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Default Re: We probably won't go back to live in NZ

Originally Posted by kiwijetpilot
And here we see a prime example of the problem...



Not true. As I have already pointed out. For the sake of time, a quick cut'n'paste:

"In my Scottish house, we spent over 800 pounds on heating fuel (Calor gas) alone, the last year we were there (2003). Electricity cost us over 900 pounds for the year. That works out to roughly NZD4500 for the year, or NZD375 per month. My average power bill here on the Kapiti Coast is NZD188.00 (which includes cooking and heating) - less than half what it cost in the UK - and that is for a house half as big again as my UK house. And I keep the house warm in the winter on that amount."

I am going to do a little study on this to clarify it some more.



Complete and utter bollocks. The houses here are built to similar standards as in the UK. In fact, the NZ building code is a lot more stringent in some areas (part of the earthquake thing). They aren't poorly built, they are built differently to a requirement that is not the same as in the UK. Just because a house isn't built of bricks with a tile roof, does not mean it is poorly built!



You just can't help yourself, can you? The use of such emotive and disparaging language clearly indicates your real agenda.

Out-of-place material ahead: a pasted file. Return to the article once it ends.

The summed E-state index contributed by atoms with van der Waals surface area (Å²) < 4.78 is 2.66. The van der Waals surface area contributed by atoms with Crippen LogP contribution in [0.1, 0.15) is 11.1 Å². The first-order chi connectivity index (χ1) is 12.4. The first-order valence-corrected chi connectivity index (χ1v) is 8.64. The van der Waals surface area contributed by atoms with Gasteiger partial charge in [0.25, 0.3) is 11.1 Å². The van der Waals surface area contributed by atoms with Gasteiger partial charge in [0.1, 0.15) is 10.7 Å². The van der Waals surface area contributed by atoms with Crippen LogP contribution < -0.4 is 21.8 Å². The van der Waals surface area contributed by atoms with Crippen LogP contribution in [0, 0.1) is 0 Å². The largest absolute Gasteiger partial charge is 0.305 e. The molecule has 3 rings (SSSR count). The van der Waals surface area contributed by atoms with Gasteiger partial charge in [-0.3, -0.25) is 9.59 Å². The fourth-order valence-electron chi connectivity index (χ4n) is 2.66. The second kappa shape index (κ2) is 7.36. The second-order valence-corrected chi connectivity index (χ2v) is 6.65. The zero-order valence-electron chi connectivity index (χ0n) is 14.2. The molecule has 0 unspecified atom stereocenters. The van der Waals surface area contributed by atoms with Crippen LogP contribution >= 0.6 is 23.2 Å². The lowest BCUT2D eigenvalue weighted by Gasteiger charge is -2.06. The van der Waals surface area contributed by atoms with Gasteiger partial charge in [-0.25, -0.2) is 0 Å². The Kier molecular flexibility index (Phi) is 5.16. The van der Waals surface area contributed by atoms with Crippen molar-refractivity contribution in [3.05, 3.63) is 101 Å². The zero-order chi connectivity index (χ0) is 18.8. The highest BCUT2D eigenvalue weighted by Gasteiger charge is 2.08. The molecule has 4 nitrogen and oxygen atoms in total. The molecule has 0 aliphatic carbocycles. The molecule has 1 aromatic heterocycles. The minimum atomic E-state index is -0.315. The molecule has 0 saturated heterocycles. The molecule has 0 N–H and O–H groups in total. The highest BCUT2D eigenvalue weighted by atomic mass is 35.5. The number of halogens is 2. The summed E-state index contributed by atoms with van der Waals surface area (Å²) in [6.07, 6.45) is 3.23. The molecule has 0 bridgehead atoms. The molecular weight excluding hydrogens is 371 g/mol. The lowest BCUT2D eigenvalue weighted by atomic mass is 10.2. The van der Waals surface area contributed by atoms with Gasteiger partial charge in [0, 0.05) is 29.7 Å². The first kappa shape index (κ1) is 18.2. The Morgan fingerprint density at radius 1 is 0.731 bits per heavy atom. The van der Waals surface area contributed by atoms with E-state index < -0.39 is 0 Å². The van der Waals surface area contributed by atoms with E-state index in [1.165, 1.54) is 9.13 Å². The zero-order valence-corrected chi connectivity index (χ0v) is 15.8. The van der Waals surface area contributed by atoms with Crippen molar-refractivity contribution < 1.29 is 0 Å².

If you knew anything at all about building, you would know that the external cladding has little to do with heat transfer. It is the insulation between the inner and outer walls that affects heat retention. The more of it you use, and the better it is, the more heat retention you get. NZ learned this in the fifties. It may not be common in Dunedin, but it is in the rest of the country.



Total nonsense. First of all, it isn't tin, it is galvanised and powder-coated steel. Secondly, it is all you need - so why use anything else? Thirdly, it is the insulation in your ceiling, not the roofing material, that keeps the heat in. It isn't used becaue it is cheap per se- it is used because it is an appropriate material for the task. In what way are roofing tiles superior?

What really makes me laugh, is that building standards in the UK are so lax that, when I lived in Livingston, we had whole streets of 15-year-old houses being condemned and knocked down because they were damp and unhealthy. The UK is littered with sub-standard housing - from the Glasgow high-rises of the '60s - damp from the day they were built, and now ghettos - to the soul-less conglomerations of tiny, identical houses on postage-stamp plots, built with window frames guaranteed to rot in ten years (ours did), double glazing that breaks down and needs replacing when it condensates internally (ours did), floors made of untreated particle board (swells and rots at the first sign of moisture - ours did), softwood soffits and bargeboards that warp and twist after two winters (ours did), and so on and so forth. Oh, and that was a Barrat home - supposedly one of the reasonable ones. The quality of construction was a joke.

It is your complete lack of objectivity that gives you away.